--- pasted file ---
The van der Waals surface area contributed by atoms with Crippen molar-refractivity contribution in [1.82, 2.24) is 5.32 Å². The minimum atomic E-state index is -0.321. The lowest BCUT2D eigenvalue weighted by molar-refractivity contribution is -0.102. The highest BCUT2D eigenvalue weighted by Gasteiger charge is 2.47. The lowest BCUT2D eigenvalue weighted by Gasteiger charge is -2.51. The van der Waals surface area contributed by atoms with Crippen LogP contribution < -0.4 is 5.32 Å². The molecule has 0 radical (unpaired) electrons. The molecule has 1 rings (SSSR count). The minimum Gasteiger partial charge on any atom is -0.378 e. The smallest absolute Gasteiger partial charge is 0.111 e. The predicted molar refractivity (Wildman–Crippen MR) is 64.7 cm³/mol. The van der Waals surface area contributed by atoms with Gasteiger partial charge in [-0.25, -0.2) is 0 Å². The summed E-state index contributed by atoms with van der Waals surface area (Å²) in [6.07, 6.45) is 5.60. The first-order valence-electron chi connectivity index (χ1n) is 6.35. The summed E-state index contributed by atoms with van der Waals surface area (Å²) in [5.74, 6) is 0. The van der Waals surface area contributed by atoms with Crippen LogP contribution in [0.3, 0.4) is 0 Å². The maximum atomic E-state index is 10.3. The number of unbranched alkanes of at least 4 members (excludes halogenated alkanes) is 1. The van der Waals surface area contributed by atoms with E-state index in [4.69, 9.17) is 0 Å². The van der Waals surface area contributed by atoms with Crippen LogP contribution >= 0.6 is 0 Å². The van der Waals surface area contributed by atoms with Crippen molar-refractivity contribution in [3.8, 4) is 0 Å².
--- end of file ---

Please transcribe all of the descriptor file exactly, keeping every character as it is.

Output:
The van der Waals surface area contributed by atoms with Crippen molar-refractivity contribution in [1.82, 2.24) is 5.32 Å². The minimum atomic E-state index is -0.321. The lowest BCUT2D eigenvalue weighted by molar-refractivity contribution is -0.102. The highest BCUT2D eigenvalue weighted by Gasteiger charge is 2.47. The lowest BCUT2D eigenvalue weighted by Gasteiger charge is -2.51. The van der Waals surface area contributed by atoms with Crippen LogP contribution < -0.4 is 5.32 Å². The molecule has 0 radical (unpaired) electrons. The molecule has 1 rings (SSSR count). The minimum Gasteiger partial charge on any atom is -0.378 e. The smallest absolute Gasteiger partial charge is 0.111 e. The predicted molar refractivity (Wildman–Crippen MR) is 64.7 cm³/mol. The van der Waals surface area contributed by atoms with Gasteiger partial charge in [-0.25, -0.2) is 0 Å². The summed E-state index contributed by atoms with van der Waals surface area (Å²) in [6.07, 6.45) is 5.60. The first-order valence-electron chi connectivity index (χ1n) is 6.35. The summed E-state index contributed by atoms with van der Waals surface area (Å²) in [5.74, 6) is 0. The van der Waals surface area contributed by atoms with Crippen LogP contribution in [0.3, 0.4) is 0 Å². The maximum atomic E-state index is 10.3. The number of unbranched alkanes of at least 4 members (excludes halogenated alkanes) is 1. The van der Waals surface area contributed by atoms with E-state index in [4.69, 9.17) is 0 Å². The van der Waals surface area contributed by atoms with Crippen LogP contribution >= 0.6 is 0 Å². The van der Waals surface area contributed by atoms with Crippen molar-refractivity contribution in [3.8, 4) is 0 Å².